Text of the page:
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6 Fun Soccer Games for Kids to Help Your Little One's Skills Grow

Sandy Wallace
May 31, 2017

Soccer games for kids can help teach new skills and make young players better. Your child can enjoy these fun soccer drill games alone or with friends.

 

Got a budding soccer star at home? Try some soccer games for kids to help your child expand his skills. Kati Milam, an NSCAA soccer coach and a former collegiate and professional soccer player and coach, says, "Children who participate in team sports at a young age tend to be better communicators as they get older. They also have a better awareness of working hard and working together with others." The health benefits aren't bad, either.

WFTV reporter and former collegiate soccer player Kristyn Caddell adds, "I think team sports -- specifically soccer -- help kids at a young age understand the importance of working together with one goal in mind."

Multiplayer Soccer Games for Kids

  1. Musical Balls
    You'll need at least four players, one ball per player and enough cones to mark a 20-by-15-yard grid. Each player dribbles a ball in the grid. After 30 seconds, the coach (or a player) calls out, "Change!" Players stop their balls wherever they are, quickly find a new ball and begin dribbling inside the grid again.

    After the first round, one player's ball is removed and this player runs without a ball. After 30 seconds, the coach calls out "Change!" again. Players stop their balls and find a new ball again. The player left without a ball comes out of the grid and cheers on the remaining players. Repeat until only one player remains."Kids love Musical Balls," says Milam, "and it's a great way to learn to control the ball while moving quickly, keep the ball close to their body, stop on a dime and find a new ball quickly."
     
  2. One-Touch Air Pass
    Four to eight players form a small circle. Using one ball, players pass to the right in the air using the tops of their laces, keeping the ball from touching the ground as it goes around the circle. Count the number of touches before the ball touches the ground, with the goal of making it around the circle a specific number of times. As your child's skill level improves, increase the number you're aiming for. "Passing is one of the most important pieces of the soccer puzzle," says Caddell.
     
  3. Trick or Treat
    You'll need at least four players, one ball per player, enough cones to mark a 15-by-15-yard grid, and some extra cones to set out as "treats" at the end of the square. Set up your square grid. On each end line (not sides), set out as many cones as you have, divided evenly. Players line up at one end. Yell "Trick or treat!" The players dribble their balls to the opposite end, gather one cone at a time, dribble back and pick up another cone, continuing until all cones are gone. The player with the most cones is the winner. "Trick or Treat is great for kids who need practice dribbling at a fast pace," Milam says.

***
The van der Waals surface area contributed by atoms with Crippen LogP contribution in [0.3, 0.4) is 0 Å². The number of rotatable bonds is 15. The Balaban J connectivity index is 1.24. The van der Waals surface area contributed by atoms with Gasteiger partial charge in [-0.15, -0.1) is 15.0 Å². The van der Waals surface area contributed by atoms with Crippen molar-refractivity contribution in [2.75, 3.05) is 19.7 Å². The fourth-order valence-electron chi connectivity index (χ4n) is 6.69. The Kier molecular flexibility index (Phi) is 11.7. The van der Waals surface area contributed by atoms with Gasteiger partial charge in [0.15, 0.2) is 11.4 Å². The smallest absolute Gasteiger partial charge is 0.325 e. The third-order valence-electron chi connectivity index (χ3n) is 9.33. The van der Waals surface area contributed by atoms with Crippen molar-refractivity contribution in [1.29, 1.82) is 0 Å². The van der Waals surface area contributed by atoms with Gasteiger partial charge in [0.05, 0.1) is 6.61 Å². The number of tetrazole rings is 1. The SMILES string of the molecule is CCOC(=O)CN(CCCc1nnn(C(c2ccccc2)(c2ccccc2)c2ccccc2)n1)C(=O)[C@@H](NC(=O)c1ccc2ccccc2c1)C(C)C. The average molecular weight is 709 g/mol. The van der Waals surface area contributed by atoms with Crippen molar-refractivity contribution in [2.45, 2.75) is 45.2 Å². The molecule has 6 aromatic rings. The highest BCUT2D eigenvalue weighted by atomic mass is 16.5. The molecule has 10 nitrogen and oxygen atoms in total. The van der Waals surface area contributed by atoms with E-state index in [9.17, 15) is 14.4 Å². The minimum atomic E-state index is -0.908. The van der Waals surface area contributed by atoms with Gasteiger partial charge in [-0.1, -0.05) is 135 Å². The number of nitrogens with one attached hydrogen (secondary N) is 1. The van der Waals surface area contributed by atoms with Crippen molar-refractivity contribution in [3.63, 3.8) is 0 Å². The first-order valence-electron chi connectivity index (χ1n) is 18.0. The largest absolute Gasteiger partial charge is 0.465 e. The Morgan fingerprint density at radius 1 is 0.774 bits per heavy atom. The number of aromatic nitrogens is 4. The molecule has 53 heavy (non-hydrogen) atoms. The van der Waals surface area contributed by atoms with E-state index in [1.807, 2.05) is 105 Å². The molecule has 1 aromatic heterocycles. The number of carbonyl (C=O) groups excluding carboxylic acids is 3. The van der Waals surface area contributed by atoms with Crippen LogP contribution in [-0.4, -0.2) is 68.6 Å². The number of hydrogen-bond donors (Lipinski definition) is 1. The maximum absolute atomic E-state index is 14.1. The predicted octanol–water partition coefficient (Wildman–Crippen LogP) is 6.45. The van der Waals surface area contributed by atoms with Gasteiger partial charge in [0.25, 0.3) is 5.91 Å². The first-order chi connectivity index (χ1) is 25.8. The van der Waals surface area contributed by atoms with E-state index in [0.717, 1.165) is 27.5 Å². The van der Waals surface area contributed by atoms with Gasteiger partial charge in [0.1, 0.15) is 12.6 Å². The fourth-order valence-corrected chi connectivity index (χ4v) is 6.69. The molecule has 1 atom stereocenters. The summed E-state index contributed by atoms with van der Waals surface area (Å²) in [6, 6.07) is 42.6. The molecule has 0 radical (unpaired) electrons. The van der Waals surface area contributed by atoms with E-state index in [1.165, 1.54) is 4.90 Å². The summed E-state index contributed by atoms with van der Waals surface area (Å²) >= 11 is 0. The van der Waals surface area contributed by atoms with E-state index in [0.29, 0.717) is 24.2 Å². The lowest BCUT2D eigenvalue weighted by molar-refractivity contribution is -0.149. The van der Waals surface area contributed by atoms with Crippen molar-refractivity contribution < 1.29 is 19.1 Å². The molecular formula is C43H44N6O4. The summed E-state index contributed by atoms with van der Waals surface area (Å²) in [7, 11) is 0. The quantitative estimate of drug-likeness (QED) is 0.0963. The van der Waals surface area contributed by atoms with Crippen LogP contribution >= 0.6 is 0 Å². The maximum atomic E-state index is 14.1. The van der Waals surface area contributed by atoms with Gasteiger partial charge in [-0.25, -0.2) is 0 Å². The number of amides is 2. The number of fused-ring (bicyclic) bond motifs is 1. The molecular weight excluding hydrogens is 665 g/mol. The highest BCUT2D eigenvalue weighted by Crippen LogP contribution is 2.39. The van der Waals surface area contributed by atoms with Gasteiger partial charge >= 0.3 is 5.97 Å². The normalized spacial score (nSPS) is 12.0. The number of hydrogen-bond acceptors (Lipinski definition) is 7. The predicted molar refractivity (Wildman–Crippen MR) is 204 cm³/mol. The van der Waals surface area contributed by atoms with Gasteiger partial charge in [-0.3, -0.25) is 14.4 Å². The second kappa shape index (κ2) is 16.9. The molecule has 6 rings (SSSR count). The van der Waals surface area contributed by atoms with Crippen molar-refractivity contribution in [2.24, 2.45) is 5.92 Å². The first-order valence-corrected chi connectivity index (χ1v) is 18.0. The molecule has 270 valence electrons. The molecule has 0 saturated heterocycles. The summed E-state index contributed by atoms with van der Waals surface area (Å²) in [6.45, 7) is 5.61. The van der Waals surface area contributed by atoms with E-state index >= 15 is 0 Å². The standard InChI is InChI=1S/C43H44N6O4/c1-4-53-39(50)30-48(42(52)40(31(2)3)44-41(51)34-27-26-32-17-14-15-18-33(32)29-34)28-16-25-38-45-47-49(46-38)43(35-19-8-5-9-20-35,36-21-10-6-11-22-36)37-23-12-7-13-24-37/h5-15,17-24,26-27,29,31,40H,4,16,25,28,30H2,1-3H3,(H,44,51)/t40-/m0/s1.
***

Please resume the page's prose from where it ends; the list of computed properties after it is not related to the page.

4. Two-Touch Pass
    Caddell recommends this game, played with four or more players and one ball in a square grid of about 15 by 15 yards. Players line up in pairs across from each other. The first player throws the ball at the head or chest of the opposite player, who uses one touch with her head or chest to control the ball and the second touch with the foot to pass the ball to the opposite player. The goal is to make it around the square a specific number of times with each player only using two touches.

Solo Soccer Games for Kids

  1. Wall Ball
    As the name suggests, this game requires a ball and a wall. Your little one kicks the ball against the wall and traps it with one foot. Then players alternate feet, counting each trapped ball as one point. Older kids can mix it up and trap with their feet, knees and chest. Game's over at 25 points.
     
  2. Solo Soccer Shootout
    To play, your child needs four orange cones, one ball and tape to mark the 18-yard line. Set up two pairs of cones to make 3-foot-wide goals at opposite ends of the field, and mark the 18-yard line. Your child dribbles up the field, alternating feet, then shoots from the 18-yard line. Each goal scored is one point. Game's over at 25 points.

Worried about keeping your little one safe in soccer? Read more about Sports Safety and Kids.

Sandy Wallace enjoys family life and sharing tips to help parents find joy in daily life and make memories with their families. A long-time soccer mom, Sandy shares a passion for "the beautiful game" of soccer with her son, Jack. 

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